I want to ask Jacoby Jones what we should call that one.
I want to know if he's thought of a name for the play, the one that still has all of Baltimore buzzing today and all of Denver practically catatonic.
You can't call it "The Catch" or the "Immaculate Reception" because it wasn't a great catch and it sure wasn't flawless and without blemish.
This play was more like Jones thinking: Dear God, please don't let me drop this, because I'll never live it down and will be forced to live in an ashram with Ricky Williams for the rest of my life to escape the eternal shame.
But Jones didn't drop that long pass from Joe Flacco on Saturday night in the meat locker that was Denver's Sports Authority Field.
And because of that, the Ravens play the New England Patriots in the AFC Championship for the second year in a row Sunday — in another winter paradise, no less, this one in Foxborough, Mass.
Before we talk about how valuable Jones has been for the Ravens this season, let's go over that miracle play one more time.
How could you forget the situation? Ravens trail the Broncos, 35-28, waning seconds of the fourth quarter, Ravens needing to go 70 yards for a touchdown with no timeouts remaining.
On third-and-3, Flacco takes the snap, does this little flamenco dance in the pocket. Now he feels the pressure, steps forward and throws a Hail Mary down the right sideline.
The ball seems to hang in the dishwater-gray sky forever, then begins its descent as Jones waits patiently for it to arrive.
In front of him, Broncos safety Rahim Moore stumbles backward and falls like a drunk at last call. Denver corner Tony Carter is behind Moore, Jones having streaked by him seconds earlier.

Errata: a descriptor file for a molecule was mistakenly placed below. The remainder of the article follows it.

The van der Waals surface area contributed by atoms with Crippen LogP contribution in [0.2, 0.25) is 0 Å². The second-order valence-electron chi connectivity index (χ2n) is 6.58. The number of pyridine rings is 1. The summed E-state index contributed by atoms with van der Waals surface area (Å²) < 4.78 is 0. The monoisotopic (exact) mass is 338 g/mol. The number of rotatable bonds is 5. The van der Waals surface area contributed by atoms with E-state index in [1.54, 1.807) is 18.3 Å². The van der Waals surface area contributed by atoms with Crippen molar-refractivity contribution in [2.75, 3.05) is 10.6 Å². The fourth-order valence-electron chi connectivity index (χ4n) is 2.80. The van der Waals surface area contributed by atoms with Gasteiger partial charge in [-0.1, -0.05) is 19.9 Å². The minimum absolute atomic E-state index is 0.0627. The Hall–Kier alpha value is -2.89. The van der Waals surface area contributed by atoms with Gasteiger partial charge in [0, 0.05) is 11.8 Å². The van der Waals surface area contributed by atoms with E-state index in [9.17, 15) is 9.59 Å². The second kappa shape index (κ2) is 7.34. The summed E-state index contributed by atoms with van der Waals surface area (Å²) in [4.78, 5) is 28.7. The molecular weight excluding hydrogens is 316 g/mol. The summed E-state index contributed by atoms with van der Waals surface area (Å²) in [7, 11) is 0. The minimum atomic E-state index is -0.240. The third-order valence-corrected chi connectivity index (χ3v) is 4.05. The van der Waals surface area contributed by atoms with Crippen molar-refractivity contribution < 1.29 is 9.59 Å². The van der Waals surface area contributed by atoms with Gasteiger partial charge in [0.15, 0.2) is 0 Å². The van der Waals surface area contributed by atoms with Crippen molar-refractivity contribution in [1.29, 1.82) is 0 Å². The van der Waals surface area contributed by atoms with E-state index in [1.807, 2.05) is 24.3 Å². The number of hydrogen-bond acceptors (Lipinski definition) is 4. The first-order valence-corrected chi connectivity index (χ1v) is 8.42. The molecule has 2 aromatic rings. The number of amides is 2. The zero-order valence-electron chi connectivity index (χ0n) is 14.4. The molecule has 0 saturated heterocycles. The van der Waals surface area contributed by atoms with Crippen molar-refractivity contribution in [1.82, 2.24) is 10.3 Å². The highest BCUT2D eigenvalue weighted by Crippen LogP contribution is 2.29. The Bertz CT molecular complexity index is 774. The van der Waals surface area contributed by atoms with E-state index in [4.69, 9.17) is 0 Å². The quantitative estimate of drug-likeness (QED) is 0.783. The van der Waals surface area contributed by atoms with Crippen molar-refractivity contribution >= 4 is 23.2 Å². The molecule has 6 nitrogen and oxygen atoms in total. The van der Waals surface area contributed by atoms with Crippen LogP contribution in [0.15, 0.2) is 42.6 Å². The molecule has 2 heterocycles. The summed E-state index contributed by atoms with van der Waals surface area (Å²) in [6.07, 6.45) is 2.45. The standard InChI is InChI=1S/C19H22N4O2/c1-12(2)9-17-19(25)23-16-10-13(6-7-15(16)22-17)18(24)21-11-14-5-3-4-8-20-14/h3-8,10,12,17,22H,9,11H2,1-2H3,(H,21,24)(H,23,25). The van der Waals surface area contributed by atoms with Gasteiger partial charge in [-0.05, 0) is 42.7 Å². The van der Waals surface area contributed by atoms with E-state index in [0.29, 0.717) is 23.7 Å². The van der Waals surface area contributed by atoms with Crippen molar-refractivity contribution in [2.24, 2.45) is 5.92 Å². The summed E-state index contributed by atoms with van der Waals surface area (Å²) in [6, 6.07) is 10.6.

Now, for Jones, it's just: don't blow it.
He'd already had an earlier drop. But if you want to last in the NFL as a wide receiver, you get over the drops in a hurry.
You have what they call selective amnesia. Forget the bad stuff you've done. Focus on the good stuff. Besides, Jones does not exactly want for confidence, as we'll see in a moment.
So he waits for the ball, gathers it in like a man scooping a load of firewood in his arms, and turns around. And now there is nothing between him and the end zone except gray, frozen turf.
As he crosses the goal line, he appears to be blowing kisses to the stunned crowd, which is now so quiet you'd think 76,000 fans have just had their mouths duct-taped.
Except ... apparently Jones isn't taunting the crowd with those kisses.
"I was kissing to God," Jones told reporters after the game. "I was thanking the Lord. I don't disbelieve in myself. I've been believing in myself since I was born. Never no disbelief."
Whether he's making up that stuff about kissing God or not, the Ravens believe in Jacoby Jones now, too. You can bet on that.
They signed him last May as a return specialist, and all he did was lead the NFL with a 30.7 kickoff return average, 1,167 yards and two touchdowns to make the Pro Bowl.
Not only that, but he caught 30 passes for 406 yards and a touchdown, giving the Ravens the outside burner they needed to book-end with Torrey Smith as another down-field threat.
For Jones, it's turned out to be the classic redemption story, a three-hankie job, depending on who's telling the story.
A third-round pick with the Houston Texans in 2007, he'd pretty much been a bust as a receiver. And he seemed to seal his fate with a muffed punt in the playoffs last year against — you gotta love this — the Ravens that led to a Baltimore touchdown.
But the Ravens welcomed him with open arms and he fit into the team's culture right away. You know how we're always hearing about spoiled professional athletes and the culture of entitlement they revel in?
Not so with Jones. From the beginning, he worked hard. And he was one of the prominent newcomers, along with cornerback Corey Graham, who made it clear how grateful he was for a second chance.
"Those guys always say 'Thanks for the opportunity,' they always say that," John Harbaugh said after the win Saturday night. "... Even today they both said" it.
Now Jones and Flacco have combined on a huge play to help keep the Ravens' season alive, help the Ray Lewis Farewell Tour pick up stakes and hit another town next weekend.
Maybe it doesn't matter what we call that play.
Maybe it's just enough that we saw it. And that we'll never forget it.
Listen to Kevin Cowherd Tuesdays at 7:20 a.m. on 105.7 The Fan's "The Norris and Davis Show."